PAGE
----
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Pronunciationklor" oh thye' a zide[1]
Trade namesDiuril, others
  • 6-chloro-1,1-dioxo-2H-1,2,4-benzothiadiazine-7-sulfonamide
Clinical data
Drug classThiazide diuretic[1]
Main usesHigh blood pressure, swelling[2]
Side effectsNausea, dizziness, headache, increased urination, dehydration, dry mouth, low sodium, low potassium, low magnesium[1]
  • US: C (Risk not ruled out)
Routes of
By mouth, IV
Typical dose500 to 1000 mg OD or BID[1]
External links
Legal status
Elimination half-life45 to 120 minutes
Chemical and physical data
Molar mass295.71 g·mol−1
3D model (JSmol)
  • O=S(=O)(c1c(Cl)cc2c(c1)S(=O)(=O)/N=C\N2)N
  • InChI=1S/C7H6ClN3O4S2/c8-4-1-5-7(2-6(4)16(9,12)13)17(14,15)11-3-10-5/h1-3H,(H,10,11)(H2,9,12,13) checkY

Chlorothiazide, sold under the brand name Diuril among others, is a medication used to treat high blood pressure and swelling.[2] It is one of a number of first line options for high blood pressure.[2] It may be used for swelling due to heart failure, nephrotic syndrome, or pregnancy.[2] It may be taken by mouth or by injection into a vein.[2]

Common side effects include nausea, dizziness, headache, increased urination, dehydration, dry mouth, low sodium, low potassium, and low magnesium.[1] Other side effects may include allergic reactions, gout, and low blood pressure.[2] While safety is unclear; it has been used as a second line treatment to control blood pressure and swelling in pregnancy.[2][3] It is a thiazide diuretic.[1]

Chlorothiazide was patented in 1956 and approved for medical use in 1958.[4] It is on the World Health Organization's List of Essential Medicines as an alternative to hydrochlorothiazide.[5] It is available as a [[generic medication].[6] In the United States 90 tablets of 500 mg costs about 14 USD.[6]

Medical uses


The recommended dose by mouth in adults is 500 to 1000 mg once or twice daily.[1] It is also available as an injection in vials of 500 mg.[1]


Side effects


Marketing of chlorothiazide began in 1957.[8] The research team of Merck Sharp and Dohme Research Laboratories of Beyer, Sprague, Baer, and Novello created a new series of medications, the thiazide diuretics, which includes chlorothiazide. They won an Albert Lasker Special Award in 1975 for this work.[9]

The structure has been determined by X-ray crystallography.[10]

See also


  1. 1.0 1.1 1.2 1.3 1.4 1.5 1.6 1.7 "Thiazide Diuretics". LiverTox: Clinical and Research Information on Drug-Induced Liver Injury. National Institute of Diabetes and Digestive and Kidney Diseases. 2012. Archived from the original on 15 May 2021. Retrieved 4 January 2022.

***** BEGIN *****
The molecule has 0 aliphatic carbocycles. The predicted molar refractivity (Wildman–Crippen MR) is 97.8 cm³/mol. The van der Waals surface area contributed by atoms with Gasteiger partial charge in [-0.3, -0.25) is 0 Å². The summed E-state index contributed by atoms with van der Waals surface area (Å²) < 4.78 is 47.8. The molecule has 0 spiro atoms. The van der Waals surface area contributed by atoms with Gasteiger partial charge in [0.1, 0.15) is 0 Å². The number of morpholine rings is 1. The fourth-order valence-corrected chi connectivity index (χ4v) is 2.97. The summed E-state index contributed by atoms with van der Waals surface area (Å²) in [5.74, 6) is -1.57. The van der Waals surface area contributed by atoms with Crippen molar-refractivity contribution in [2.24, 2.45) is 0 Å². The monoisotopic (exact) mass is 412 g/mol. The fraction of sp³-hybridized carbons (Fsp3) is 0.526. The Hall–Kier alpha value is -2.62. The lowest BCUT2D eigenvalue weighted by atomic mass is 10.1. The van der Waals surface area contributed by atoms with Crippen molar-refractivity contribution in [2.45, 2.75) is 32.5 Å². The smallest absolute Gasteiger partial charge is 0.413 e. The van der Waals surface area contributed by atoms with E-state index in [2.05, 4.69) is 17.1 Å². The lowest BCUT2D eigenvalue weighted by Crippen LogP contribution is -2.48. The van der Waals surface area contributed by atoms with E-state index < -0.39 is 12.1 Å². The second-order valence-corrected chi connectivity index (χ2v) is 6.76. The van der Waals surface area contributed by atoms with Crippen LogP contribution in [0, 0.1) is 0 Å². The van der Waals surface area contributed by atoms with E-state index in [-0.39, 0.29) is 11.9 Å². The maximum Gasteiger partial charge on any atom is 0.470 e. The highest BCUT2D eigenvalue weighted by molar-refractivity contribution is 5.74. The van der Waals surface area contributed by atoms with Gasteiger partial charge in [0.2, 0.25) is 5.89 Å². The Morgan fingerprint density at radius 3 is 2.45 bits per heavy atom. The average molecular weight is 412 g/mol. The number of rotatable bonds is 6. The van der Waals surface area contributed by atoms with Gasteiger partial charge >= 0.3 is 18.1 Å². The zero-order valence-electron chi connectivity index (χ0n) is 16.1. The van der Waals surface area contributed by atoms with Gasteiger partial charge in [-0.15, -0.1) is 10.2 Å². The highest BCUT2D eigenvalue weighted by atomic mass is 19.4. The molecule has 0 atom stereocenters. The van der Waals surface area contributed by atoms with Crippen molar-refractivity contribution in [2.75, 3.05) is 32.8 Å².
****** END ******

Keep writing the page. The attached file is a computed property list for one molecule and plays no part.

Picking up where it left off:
2. 2.0 2.1 2.2 2.3 2.4 2.5 2.6 "Chlorothiazide Monograph for Professionals". Archived from the original on 5 March 2021. Retrieved 4 January 2022.
  3. "Chlorothiazide Use During Pregnancy". Archived from the original on 24 October 2020. Retrieved 4 January 2022.
  4. Fischer J, Ganellin CR (2006). Analogue-based Drug Discovery. John Wiley & Sons. p. 456. ISBN 9783527607495. Archived from the original on 2021-11-01. Retrieved 2021-10-04.
  5. World Health Organization (2021). World Health Organization model list of essential medicines: 22nd list (2021). Geneva: World Health Organization. hdl:10665/345533. WHO/MHP/HPS/EML/2021.02.
  6. 6.0 6.1 "Chlorothiazide Prices, Coupons & Savings Tips - GoodRx". GoodRx. Archived from the original on 30 April 2016. Retrieved 4 January 2022.
  7. 7.0 7.1 "Diuril (Chlorothiazide): Side Effects, Interactions, Warning, Dosage & Uses". RxList. Archived from the original on 2019-10-07. Retrieved 2019-10-07.
  8. Eknoyan, Garabed (1997). "1. A history of diuretics". In Seldin, Donald W.; Giebisch, Gerhard H. (eds.). Diuretic Agents: Clinical Physiology and Pharmacology. San Diego: Academic Press. p. 25. ISBN 0-12-635690-4. Archived from the original on 2021-11-13. Retrieved 2021-11-13.
  9. "Historical Awards - The Lasker Foundation". The Lasker Foundation. Archived from the original on 2015-12-23. Retrieved 2021-10-04.
  10. Johnston A, Bardin J, Johnston BF, Fernandes P, Kennedy AR, Price SL, Florence AJ (2011). "Experimental and Predicted Crystal Energy Landscapes of Chlorothiazide". Crystal Growth & Design. 11 (2): 405–413. doi:10.1021/cg1010049.

External links